Hormone Replacement Therapy (HRT) Therapy consisting of estrogen or a combination of estrogen and progestin designed to replace the loss of these hormones in menopause and thus combat the effects of this deficiency, including bone loss, vaginal atrophy, hot flashes, and other conditions. See also Menopause Hormone Therapy (MHT).
Hot Flashes (Flushes) Hot flashes or flushes can be mild or severe, but in general, they involve a fast-spreading sensation of warmth through the face, neck, and shoulders. Hot flashes are the result of fluctuating hormone levels, but their triggers, intensity, and frequency vary from woman to woman. Hot flashes that occur during sleep are often known as night sweats.
HRT See Hormone Replacement Therapy (HRT).
Hypertension High blood pressure that occurs when arteries become too inflexible to allow an ample supply of blood to circulate, especially under periods of exertion or stress, thus causing excess pressure against arterial walls. Severe or ongoing high blood pressure can lead to damage of the body organs, including stroke and other life-threatening conditions.
Hysterectomy The surgical removal of the uterus, which may or may not also be accompanied by the removal of the cervix and/or ovaries. If ovaries remain, the hysterectomy doesn't necessarily cause menopause, though menstrual bleeding ceases.
Induced Menopause A cessation of menstrual cycles that occurs when a woman has her ovaries surgically removed in a procedure called oophorectomy,or when a woman's ovaries cease to function prematurely as a result of medication, radiation, or disease. With treatment and intervention, some non-surgical types of induced menopause may be temporary. See also Temporary Menopause.
Insomnia An inability to fall and/or remain asleep that occurs three or more nights a week.
Isoflavones A type of plant estrogen found in soybeans, red clover, and (in much lower quantities) green tea, peas, pinto beans, lentils, and other legumes, that may have benefits in treating some symptoms of menopause.
Kegel Exercise An exercise designed to strengthen the muscles of the pelvic floor to improve vaginal muscle tone, enhance sexual response, and limit involuntary urine release due to stress urinary incontinence.
LDL Cholesterol Low-density lipoprotein cholesterol (“bad” cholesterol) is transported through the arteries by a complex of lipids and proteins. In high concentrations, this cholesterol is associated with an increased risk of atherosclerosis and coronary heart disease.
LH See Luteinizing Hormone (LH).
Luteinizing Hormone (LH) A hormone produced by the pituitary gland, LH has multiple functions, one of which is prompting ovulation.
Major Depression An emotional disorder characterized by extreme or prolonged feelings of sadness, despair, guilt, or hopelessness so debilitating that they affect one's normal quality of life and/or work performance.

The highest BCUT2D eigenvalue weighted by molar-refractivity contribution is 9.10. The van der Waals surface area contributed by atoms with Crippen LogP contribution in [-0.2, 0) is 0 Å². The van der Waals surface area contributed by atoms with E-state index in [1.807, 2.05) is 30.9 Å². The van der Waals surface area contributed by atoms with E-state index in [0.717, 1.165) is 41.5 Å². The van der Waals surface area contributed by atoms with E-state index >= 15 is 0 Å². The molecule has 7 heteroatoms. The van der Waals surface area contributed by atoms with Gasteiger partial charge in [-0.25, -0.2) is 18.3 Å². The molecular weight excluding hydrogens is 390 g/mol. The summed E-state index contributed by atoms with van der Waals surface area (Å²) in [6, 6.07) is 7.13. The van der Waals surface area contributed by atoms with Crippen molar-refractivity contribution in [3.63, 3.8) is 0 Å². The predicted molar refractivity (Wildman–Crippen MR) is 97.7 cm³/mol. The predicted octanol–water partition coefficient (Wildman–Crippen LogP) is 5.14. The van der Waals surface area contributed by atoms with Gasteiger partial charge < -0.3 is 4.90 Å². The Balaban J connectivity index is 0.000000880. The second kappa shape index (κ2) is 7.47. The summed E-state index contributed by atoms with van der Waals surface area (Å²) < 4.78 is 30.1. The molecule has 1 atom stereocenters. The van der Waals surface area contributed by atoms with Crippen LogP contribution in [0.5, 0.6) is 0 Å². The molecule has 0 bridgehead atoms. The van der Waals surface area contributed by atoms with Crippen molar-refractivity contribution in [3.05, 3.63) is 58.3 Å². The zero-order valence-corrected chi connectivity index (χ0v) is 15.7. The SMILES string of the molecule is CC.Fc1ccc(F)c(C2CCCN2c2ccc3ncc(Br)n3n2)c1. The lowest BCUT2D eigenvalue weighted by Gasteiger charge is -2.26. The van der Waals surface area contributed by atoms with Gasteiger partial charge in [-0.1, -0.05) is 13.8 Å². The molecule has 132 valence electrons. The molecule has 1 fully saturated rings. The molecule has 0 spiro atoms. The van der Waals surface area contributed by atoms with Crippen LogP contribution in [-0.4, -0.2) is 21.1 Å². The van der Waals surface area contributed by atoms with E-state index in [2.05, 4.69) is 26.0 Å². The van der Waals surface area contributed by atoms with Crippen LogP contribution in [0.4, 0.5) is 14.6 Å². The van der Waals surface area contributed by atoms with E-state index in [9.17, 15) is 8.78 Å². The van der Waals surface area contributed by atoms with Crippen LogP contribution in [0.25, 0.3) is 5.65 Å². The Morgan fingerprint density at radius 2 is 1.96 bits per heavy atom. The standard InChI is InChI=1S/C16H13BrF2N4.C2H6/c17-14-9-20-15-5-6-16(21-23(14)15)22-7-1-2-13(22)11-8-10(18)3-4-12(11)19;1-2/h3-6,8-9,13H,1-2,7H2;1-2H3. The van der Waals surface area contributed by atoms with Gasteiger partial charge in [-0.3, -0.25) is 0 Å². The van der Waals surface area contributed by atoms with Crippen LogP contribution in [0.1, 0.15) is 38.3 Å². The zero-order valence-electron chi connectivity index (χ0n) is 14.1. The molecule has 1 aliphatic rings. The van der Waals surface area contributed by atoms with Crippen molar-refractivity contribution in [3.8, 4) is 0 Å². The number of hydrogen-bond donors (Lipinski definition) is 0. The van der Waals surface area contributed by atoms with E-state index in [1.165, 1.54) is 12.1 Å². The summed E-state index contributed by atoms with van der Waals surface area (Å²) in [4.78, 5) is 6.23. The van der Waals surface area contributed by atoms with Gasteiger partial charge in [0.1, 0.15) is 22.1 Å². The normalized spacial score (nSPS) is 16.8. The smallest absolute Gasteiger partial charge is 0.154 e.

Male Menopause Known as andropause in the medical community, male menopause is associated with an age-related decrease in male hormone levels in men; symptoms can include lethargy, depression, mood swings, insomnia, hot flashes, irritability, and decreased sexual desire and function.
Mammogram A low-dose X-ray of the breast used to screen for or examine lumps that may signify breast cancer.
Menarche The first menstrual period.
Menopause The permanent end of menstruation and fertility. See also Natural Menopause, Induced Menopause, and Temporary Menopause.
Menopause Hormone Therapy (MHT) Using a combination of hormones to treat the symptoms of decreasing estrogen and progesterone. The hormones may include estrogen, progestin, and variations of either, alone or in combination. See also Hormone Replacement Therapy (HRT).
Migraine Headaches Intensely painful headaches thought to be associated with spasms that constrict blood vessels in the brain. Women who suffer migraines describe them as pounding headaches that can produce nausea, vomiting, and a painful sensitivity to light, noise, and odors.
Natural Menopause The cessation of all periods resulting from the halt of ovarian hormone production that is spontaneous and not the result of other physical or pathological conditions or treatments; natural menopause is diagnosed when a women has had twelve months of amenorrhea.
Night Sweats See Hot Flashes.
Nutraceuticals Although no legally determined or internationally accepted definition exists for this term, in the marketplace the term is used to describe foods or dietary supplements that claim to deliver some sort of medication or compound designed to offer a specific medical benefit.
Obesity A condition of being more than 30 percent over your ideal weight, or having a body mass index (BMI)of 25 or higher.
Omega-3 Fatty Acids Essential fatty acids, found in cold-water fatty fish, nuts, flaxseed, tofu, and in soybean and canola oils, that help nourish the hair and nails and offer a number of benefits for cardiovascular health.
Oophorectomy The surgical removal of one or both ovaries.
Osteoporosis The reduction in bone density 2.5 standard deviations below the average bone density of a thirty-year-old woman. This loss of bone mass results in porous, fragile bone that is prone to fracture. An age-related disease in menopause, osteoporosis can manifest itself sooner in women who have risk factors.